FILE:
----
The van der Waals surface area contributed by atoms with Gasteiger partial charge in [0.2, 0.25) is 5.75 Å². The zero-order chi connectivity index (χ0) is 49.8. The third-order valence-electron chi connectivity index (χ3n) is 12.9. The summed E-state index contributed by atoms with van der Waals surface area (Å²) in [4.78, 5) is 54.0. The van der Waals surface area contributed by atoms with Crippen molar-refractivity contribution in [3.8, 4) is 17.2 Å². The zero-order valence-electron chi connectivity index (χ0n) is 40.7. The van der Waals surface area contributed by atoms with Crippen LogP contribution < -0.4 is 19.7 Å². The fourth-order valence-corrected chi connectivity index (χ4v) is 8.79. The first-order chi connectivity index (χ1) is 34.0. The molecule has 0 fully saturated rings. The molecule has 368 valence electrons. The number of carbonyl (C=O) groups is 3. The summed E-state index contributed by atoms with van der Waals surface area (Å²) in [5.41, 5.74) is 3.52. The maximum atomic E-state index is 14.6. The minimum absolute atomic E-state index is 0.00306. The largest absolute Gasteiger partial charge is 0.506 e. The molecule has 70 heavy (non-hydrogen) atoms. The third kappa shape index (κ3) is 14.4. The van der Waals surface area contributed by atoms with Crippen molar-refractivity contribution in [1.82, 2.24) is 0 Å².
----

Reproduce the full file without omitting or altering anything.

The van der Waals surface area contributed by atoms with Gasteiger partial charge in [0.2, 0.25) is 5.75 Å². The zero-order chi connectivity index (χ0) is 49.8. The third-order valence-electron chi connectivity index (χ3n) is 12.9. The summed E-state index contributed by atoms with van der Waals surface area (Å²) in [4.78, 5) is 54.0. The van der Waals surface area contributed by atoms with Crippen molar-refractivity contribution in [3.8, 4) is 17.2 Å². The zero-order valence-electron chi connectivity index (χ0n) is 40.7. The van der Waals surface area contributed by atoms with Crippen LogP contribution < -0.4 is 19.7 Å². The fourth-order valence-corrected chi connectivity index (χ4v) is 8.79. The first-order chi connectivity index (χ1) is 34.0. The molecule has 0 fully saturated rings. The molecule has 368 valence electrons. The number of carbonyl (C=O) groups is 3. The summed E-state index contributed by atoms with van der Waals surface area (Å²) in [5.41, 5.74) is 3.52. The maximum atomic E-state index is 14.6. The minimum absolute atomic E-state index is 0.00306. The largest absolute Gasteiger partial charge is 0.506 e. The molecule has 70 heavy (non-hydrogen) atoms. The third kappa shape index (κ3) is 14.4. The van der Waals surface area contributed by atoms with Crippen molar-refractivity contribution in [1.82, 2.24) is 0 Å².